I was going to make a similar point to Sunita’s about the 1st person POV — Lawrence Block’s Matthew Scudder books, which are classically noir, are 1st person as well. I agree that this book positions itself somewhere between noir (setting and narration, as you say) and cozy. What distinguishes a cozy from a police procedural, though? Couldn’t this be viewed as a cross between all three (noir, cozy, and police procedural) even though she’s somewhat out of her depths in the investigation?

    I loved the setting, the cultural details, and the diverse cast. That’s much of what made the book for me. That last paragraph of yours could be the tagline for the book.

    I’m not interested in most m/f NA but a lot of the m/m I’ve read would quality as NA. So many of the m’f blurbs don’t sound like the characters are finding anything out other than how much they like the other person and sex with them. News at eleven, really. Even today, and definitely before the ruling on same-sex marriage, recognizing one’s attraction to the same gender — especially for men — puts one at odds with a heteronormative society.

    • Liz Mc2 says:

      I got kind of bogged down in the Big Bachi backstory as well. I think I might try another one, though, to see if it’s less of an issue. I liked seeing an older character at the centre of a story.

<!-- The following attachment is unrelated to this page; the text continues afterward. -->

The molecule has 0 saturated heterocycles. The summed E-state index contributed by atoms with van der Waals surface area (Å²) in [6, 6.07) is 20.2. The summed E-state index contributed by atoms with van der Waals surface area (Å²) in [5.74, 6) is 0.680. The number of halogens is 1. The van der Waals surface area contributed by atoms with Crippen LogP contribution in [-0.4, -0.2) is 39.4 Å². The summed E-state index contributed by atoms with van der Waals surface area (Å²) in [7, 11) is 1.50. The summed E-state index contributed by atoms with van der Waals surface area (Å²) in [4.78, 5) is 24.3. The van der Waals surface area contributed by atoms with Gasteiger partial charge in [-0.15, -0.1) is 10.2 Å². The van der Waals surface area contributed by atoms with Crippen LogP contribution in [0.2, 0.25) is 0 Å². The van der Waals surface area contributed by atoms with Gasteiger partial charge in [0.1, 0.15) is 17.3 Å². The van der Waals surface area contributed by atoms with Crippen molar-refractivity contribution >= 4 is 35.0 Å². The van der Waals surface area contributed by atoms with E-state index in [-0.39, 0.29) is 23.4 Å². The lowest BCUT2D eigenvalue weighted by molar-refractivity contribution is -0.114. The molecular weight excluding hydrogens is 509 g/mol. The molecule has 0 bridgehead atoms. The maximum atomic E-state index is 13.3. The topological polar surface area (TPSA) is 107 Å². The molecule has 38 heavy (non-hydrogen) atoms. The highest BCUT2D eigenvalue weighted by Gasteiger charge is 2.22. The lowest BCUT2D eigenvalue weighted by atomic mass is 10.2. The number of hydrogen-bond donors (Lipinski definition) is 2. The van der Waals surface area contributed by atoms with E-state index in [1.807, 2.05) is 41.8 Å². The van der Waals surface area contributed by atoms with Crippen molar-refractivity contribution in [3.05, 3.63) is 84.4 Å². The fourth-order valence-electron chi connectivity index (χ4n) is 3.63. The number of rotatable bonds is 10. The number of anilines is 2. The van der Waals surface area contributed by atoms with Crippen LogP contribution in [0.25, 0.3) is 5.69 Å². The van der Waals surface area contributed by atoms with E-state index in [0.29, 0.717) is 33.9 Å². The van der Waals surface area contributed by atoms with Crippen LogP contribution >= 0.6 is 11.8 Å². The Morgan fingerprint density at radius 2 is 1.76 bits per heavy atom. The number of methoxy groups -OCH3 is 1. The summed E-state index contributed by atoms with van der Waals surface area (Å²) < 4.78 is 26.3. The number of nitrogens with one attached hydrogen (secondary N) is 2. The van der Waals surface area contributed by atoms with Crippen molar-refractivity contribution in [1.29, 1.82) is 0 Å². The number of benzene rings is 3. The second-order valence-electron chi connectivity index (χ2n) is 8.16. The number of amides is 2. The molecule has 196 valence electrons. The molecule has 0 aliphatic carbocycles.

• Liz Mc2 says:

      Oh, and my other comment–I found it hard to see it as a police procedural, I guess, because she basically never followed procedure! She operated much more like an amateur detective. I think the main defining feature of “cozy” is that they aren’t really violent or gory. More like many Golden Age books (although right now the trend for cozies is often cutsey small town stories with cats, knitting, or cupcakes, I feel classic-type puzzle mysteries could qualify. But I don’t really know).

      • lawless says:

        I suspected that it was her failure to follow police procedure (since she is neither a detective nor especially experienced); thank you for the confirmation. Some of these genre divisions can be hard to grasp as well as open to interpretation. I still don’t know what “modern” means exactly (or “realism”) when it comes to literature, and I barely understand what “postmodernism” is.

        I agree that many Golden Age mysteries are technically cozies. particularly those with a primary detective who is not with the police. That includes Christie, who, to be fair, also wrote thrillers and action/adventure, sometimes mixed with farce. But while Nero Wolfe novels could technically qualify as cozies because of the lack of blood and gore, in tone and style they’re more hard-boiled verging on noir. I’m pretty sure they’re written in first person as well.